Congenital Toxoplasmosis in Humans and Domestic Animals

Toxoplasma gondii

Author(s): Alessandra M.A. Ragozo

Pp: 1-12 (12)

DOI: 10.2174/9781681086439118010006

* (Excluding Mailing and Handling)


Toxoplasma gondii is an obligate intracellular parasite, and its infectious stages are: sporozoites, tachyzoites and bradyzoites in tissue cysts. The life cycle of T. gondii is a heteroxenous system that alternates between sexual and asexual stages. Ingestion of raw or undercooked meat with cysts, sporulated oocysts and congenital infections is the principal route of infection. T. gondii usually parasitizes the host without producing clinical signs. However, the infection leads to several neurological and ocular problems, and lead immunosuppressed individuals to severe clinical conditions. For livestock animals, the infection leads to abortion and neonate mortality. The prevalence of antibodies is reported worldwide in humans and animals. Toxoplasmosis is considered one of the most important parasitic infections of human. For diagnosis and epidemiologic studies, several methods are used, for instance: serology to detect antibodies anti-T.gondii, parasite isolation in laboratory animals (bioassays) or protozoan observation through direct molecular methods to detect the DNA of T. gondii. Recent studies on T. gondii virulence and genotyping using standard methods revealed different results in South America, Africa and Asia. These results were different from those observed in North America and Europe.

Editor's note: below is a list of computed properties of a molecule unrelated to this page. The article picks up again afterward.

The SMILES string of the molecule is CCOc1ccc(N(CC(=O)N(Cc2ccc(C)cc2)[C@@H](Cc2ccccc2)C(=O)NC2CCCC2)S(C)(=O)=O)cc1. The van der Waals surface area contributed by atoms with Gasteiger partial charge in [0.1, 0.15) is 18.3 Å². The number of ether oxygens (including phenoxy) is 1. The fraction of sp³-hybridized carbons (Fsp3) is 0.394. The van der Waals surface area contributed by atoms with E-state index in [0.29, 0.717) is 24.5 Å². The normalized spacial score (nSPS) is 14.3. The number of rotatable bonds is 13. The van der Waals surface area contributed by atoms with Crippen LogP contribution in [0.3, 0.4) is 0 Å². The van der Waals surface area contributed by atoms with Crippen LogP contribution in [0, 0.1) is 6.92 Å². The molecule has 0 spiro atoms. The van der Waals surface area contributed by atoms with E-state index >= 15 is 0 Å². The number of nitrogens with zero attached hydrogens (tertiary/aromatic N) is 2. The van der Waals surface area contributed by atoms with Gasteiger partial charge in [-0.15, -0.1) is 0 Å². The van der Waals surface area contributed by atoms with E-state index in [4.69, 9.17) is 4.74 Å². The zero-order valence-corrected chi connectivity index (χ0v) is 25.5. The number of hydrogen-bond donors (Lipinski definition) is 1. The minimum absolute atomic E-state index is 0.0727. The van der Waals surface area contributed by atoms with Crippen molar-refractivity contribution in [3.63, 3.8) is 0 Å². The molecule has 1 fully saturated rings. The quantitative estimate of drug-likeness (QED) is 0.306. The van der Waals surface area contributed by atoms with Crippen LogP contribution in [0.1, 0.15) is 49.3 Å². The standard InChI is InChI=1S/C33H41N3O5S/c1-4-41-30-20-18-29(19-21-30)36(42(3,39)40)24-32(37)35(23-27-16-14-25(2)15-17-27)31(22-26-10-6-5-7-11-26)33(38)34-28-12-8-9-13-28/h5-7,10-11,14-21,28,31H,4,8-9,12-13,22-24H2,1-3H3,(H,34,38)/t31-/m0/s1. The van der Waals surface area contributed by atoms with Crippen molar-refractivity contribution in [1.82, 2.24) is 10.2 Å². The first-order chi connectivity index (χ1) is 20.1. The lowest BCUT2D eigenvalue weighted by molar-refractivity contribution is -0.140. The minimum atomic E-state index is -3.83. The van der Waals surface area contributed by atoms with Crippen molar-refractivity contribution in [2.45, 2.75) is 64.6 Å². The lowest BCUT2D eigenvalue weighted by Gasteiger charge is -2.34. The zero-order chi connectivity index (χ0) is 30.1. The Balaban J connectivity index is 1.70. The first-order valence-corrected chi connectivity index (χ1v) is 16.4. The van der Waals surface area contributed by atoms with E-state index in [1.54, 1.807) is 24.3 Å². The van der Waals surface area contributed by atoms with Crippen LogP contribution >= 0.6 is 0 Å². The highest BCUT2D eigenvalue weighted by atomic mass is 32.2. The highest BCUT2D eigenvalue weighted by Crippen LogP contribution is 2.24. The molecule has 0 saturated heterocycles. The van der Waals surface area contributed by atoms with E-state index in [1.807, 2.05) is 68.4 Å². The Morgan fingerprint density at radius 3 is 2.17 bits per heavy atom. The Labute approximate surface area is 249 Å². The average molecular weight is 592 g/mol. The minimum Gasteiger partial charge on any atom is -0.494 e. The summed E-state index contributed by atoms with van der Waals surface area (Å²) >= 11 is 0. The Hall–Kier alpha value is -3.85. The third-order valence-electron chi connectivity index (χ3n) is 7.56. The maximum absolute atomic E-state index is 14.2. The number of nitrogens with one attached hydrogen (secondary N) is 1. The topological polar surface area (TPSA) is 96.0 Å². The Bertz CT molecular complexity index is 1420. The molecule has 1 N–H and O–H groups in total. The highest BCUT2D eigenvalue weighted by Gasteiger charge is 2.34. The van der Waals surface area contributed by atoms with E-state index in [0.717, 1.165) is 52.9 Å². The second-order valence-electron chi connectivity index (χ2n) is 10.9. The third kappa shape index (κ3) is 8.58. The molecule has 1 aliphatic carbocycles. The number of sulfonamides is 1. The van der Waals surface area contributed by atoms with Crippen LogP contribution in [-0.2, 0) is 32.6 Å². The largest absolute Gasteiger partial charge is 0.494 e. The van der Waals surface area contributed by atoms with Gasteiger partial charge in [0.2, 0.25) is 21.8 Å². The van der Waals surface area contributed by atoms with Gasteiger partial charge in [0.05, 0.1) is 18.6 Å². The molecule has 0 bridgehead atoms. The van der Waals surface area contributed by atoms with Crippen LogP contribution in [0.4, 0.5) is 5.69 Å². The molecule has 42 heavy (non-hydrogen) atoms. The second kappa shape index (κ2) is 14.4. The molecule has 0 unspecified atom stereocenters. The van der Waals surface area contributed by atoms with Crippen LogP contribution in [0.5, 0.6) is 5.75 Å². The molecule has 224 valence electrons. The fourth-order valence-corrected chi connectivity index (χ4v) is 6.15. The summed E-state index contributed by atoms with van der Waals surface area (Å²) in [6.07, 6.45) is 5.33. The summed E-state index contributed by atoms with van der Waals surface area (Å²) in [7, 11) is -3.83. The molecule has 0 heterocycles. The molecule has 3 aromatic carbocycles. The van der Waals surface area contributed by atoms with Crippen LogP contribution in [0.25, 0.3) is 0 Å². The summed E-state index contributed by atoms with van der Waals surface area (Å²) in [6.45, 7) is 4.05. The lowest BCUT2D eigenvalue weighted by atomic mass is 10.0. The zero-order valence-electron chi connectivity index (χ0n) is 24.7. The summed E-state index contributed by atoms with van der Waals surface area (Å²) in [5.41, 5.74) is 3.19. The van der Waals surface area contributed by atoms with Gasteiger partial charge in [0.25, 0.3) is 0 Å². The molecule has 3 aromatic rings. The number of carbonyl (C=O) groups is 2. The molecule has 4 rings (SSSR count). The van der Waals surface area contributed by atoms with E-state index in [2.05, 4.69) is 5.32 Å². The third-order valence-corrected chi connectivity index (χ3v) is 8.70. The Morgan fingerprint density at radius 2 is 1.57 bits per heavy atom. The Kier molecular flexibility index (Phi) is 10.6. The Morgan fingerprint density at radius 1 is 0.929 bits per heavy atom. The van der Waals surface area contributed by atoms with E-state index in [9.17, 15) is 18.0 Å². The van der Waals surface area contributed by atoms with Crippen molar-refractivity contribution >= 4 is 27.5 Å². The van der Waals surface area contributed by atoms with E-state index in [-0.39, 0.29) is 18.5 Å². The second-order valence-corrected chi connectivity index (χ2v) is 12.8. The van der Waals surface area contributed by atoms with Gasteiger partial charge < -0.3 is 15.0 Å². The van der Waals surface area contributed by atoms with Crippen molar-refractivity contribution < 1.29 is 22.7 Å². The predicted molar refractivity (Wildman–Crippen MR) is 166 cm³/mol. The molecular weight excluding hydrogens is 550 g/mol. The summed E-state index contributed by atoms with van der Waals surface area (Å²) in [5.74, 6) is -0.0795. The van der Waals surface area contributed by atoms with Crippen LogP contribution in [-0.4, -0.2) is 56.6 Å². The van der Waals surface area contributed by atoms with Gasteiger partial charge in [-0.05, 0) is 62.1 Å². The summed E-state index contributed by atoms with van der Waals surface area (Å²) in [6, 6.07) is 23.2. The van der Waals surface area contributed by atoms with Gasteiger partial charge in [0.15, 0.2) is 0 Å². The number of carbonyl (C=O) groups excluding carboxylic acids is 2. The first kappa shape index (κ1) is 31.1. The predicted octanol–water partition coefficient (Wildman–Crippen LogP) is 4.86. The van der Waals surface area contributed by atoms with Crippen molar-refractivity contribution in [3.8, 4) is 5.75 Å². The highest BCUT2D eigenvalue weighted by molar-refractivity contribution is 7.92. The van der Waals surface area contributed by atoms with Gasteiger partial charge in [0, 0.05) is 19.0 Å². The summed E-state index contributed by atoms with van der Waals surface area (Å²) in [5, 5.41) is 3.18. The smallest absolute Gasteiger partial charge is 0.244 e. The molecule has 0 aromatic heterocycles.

Keywords: Apicomplexa, Bioassays, Coccidian parasite, Diagnosis, Epidemiology, Genotyping, Isolate, Isolation, Life cycle, Molecular epidemiology, Protozoan, PCR-RFLP, q_PCR, Serology, Toxoplasmosis, Virulence, Zoonosis.

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